Businesses with 31 December year ends in the process of signing off their accounts may have to factor in additional disclosure within their financial and non-financial reporting as the situation in Ukraine continues to develop.
New guidance from ICAEW’s Financial Reporting Faculty highlights the financial reporting implications of the war in Ukraine for businesses of all sizes, with the Faculty warning that the economic knock-on effects could be felt extensively.
In addition to companies with trade and/or assets in Russia, Belarus or Ukraine, the economic ramifications of increases to energy prices, rising pressure on inflation rates, fluctuations in foreign exchange rates, unease in stock market trading and interest rate rises could be felt more widely, ICAEW says.
As the situation between Russia and Ukraine continues to develop and sanctions are imposed on Russia and Belarus, companies preparing reports and accounts need to consider how this affects their business and the consequences for their financial and non-financial reporting, warn ICAEW’s financial reporting experts.
The difficulty of assessing the conditions that existed on a particular date while the situation is rapidly evolving means that robust disclosure of judgements and estimates are essential.
The guidance stresses the importance of incorporating a comprehensive post-balance-sheet review in the year-end reporting plan, particularly as information about the scale and impact of the war changes frequently.
While tensions were rising between Russia and Ukraine in the months prior, the news of Russia’s invasion into Ukraine broke at the end of February 2022. For companies with December and January year ends, the general consensus appears to be that the war in Ukraine would be a non-adjusting post balance sheet event, the guidance says.
“Therefore, the measurements of assets and liabilities in the accounts will not be adjusted for its potential impact (unless the impact is so far reaching that the entity is no longer considered to be a going concern). However, the nature of any material non-adjusting event and an estimate of its financial effect must be disclosed by way of a note to the accounts,” ICAEW says.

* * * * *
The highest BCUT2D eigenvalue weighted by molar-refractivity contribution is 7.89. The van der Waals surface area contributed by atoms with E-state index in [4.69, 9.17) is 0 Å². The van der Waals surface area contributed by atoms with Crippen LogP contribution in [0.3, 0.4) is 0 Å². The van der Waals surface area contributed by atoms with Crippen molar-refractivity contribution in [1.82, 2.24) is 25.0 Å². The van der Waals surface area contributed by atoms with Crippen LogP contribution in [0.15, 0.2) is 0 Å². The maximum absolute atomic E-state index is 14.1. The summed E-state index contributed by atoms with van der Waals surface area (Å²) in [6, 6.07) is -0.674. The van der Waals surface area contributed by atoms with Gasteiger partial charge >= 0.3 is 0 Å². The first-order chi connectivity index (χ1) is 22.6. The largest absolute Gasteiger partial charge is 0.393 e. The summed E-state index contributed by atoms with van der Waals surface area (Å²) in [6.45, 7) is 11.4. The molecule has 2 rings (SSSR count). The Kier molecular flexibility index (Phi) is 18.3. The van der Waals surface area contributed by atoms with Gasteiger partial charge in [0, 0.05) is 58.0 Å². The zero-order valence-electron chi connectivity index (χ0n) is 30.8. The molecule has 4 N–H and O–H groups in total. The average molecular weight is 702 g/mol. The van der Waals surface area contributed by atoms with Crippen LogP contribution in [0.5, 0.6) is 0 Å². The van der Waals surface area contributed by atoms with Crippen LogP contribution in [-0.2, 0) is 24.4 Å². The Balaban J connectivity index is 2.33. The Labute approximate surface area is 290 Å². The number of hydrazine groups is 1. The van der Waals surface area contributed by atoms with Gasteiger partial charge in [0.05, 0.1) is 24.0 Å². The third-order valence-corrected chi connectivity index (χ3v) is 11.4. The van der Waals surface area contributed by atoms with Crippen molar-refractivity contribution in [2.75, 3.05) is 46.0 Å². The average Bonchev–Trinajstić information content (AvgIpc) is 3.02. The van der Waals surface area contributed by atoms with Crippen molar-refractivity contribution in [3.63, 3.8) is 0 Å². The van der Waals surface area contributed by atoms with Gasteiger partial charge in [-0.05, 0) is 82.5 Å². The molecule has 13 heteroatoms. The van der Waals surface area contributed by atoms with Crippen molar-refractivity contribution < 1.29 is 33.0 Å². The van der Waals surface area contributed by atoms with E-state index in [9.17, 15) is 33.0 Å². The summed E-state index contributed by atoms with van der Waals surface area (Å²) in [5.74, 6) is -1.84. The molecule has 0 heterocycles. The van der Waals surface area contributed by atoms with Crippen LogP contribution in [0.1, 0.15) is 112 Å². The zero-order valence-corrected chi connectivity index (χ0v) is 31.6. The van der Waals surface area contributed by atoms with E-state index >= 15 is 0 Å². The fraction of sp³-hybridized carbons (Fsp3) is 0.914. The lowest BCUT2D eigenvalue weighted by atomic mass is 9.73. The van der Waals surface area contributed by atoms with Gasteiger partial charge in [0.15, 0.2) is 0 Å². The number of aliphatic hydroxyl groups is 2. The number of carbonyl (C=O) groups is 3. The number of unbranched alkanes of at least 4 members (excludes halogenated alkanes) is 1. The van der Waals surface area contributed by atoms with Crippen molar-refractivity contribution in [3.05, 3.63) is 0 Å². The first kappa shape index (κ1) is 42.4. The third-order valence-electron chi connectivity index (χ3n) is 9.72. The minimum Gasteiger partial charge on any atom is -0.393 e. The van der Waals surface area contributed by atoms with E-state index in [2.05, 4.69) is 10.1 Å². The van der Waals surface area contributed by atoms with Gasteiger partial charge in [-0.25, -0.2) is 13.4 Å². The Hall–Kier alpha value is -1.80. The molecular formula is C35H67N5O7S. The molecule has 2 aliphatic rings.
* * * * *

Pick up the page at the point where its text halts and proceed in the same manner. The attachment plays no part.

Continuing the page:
Company directors assessing the impact of the war in Ukraine will need to consider the effect of sanctions where relevant, as well as the ramifications of the war on the supply chain in the countries in which it operates, plus the broader impact on the global economy. However, ICAEW warns that the impacts will vary according to the specific circumstances in which a business operates, not to mention where they are in their reporting cycles.
The guidance also offers pointers on impairment of tangible and intangible assets, the value of cash, inventories and other receivables, debtor recoverability and going concern, as well as dedicated guidance around narrative reporting and disclosures. Additional guidance covering some of these areas in more detail will be published by ICAEW in due course.
Marianne Mau, Head of Corporate Reporting Strategy at ICAEW, says: “We hope this high-level guidance serves as a good starting point for those currently involved in their year-end processes. Our thoughts are also very much with those affected by the war, particularly those with family and friends in the Ukraine.”
Read our full article for more information on the corporate reporting implications of the war in Ukraine or to find out about the auditing implications of the Ukraine invasion read our article here.
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